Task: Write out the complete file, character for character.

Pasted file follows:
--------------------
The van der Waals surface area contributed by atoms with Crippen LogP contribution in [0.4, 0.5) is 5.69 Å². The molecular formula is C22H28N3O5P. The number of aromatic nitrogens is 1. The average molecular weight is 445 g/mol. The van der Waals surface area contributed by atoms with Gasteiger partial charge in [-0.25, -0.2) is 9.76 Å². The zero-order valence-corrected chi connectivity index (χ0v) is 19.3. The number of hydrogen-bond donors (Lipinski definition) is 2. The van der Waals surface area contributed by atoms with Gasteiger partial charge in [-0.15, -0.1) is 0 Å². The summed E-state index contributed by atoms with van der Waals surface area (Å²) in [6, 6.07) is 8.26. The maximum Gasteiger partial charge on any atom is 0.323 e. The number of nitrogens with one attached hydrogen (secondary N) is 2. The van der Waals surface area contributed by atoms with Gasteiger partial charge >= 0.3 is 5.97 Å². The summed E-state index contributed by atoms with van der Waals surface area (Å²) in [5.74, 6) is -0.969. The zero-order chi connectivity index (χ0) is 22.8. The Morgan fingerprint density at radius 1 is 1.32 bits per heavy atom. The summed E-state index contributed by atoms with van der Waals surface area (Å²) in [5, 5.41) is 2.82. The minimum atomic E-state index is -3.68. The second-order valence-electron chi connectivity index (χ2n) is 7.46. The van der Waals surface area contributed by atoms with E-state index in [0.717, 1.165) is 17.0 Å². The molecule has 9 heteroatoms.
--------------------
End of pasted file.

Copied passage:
The van der Waals surface area contributed by atoms with Crippen LogP contribution in [0.4, 0.5) is 5.69 Å². The molecular formula is C22H28N3O5P. The number of aromatic nitrogens is 1. The average molecular weight is 445 g/mol. The van der Waals surface area contributed by atoms with Gasteiger partial charge in [-0.25, -0.2) is 9.76 Å². The zero-order valence-corrected chi connectivity index (χ0v) is 19.3. The number of hydrogen-bond donors (Lipinski definition) is 2. The van der Waals surface area contributed by atoms with Gasteiger partial charge in [-0.15, -0.1) is 0 Å². The summed E-state index contributed by atoms with van der Waals surface area (Å²) in [6, 6.07) is 8.26. The maximum Gasteiger partial charge on any atom is 0.323 e. The number of nitrogens with one attached hydrogen (secondary N) is 2. The van der Waals surface area contributed by atoms with Gasteiger partial charge >= 0.3 is 5.97 Å². The summed E-state index contributed by atoms with van der Waals surface area (Å²) in [5.74, 6) is -0.969. The zero-order chi connectivity index (χ0) is 22.8. The Morgan fingerprint density at radius 1 is 1.32 bits per heavy atom. The summed E-state index contributed by atoms with van der Waals surface area (Å²) in [5, 5.41) is 2.82. The minimum atomic E-state index is -3.68. The second-order valence-electron chi connectivity index (χ2n) is 7.46. The van der Waals surface area contributed by atoms with E-state index in [0.717, 1.165) is 17.0 Å². The molecule has 9 heteroatoms.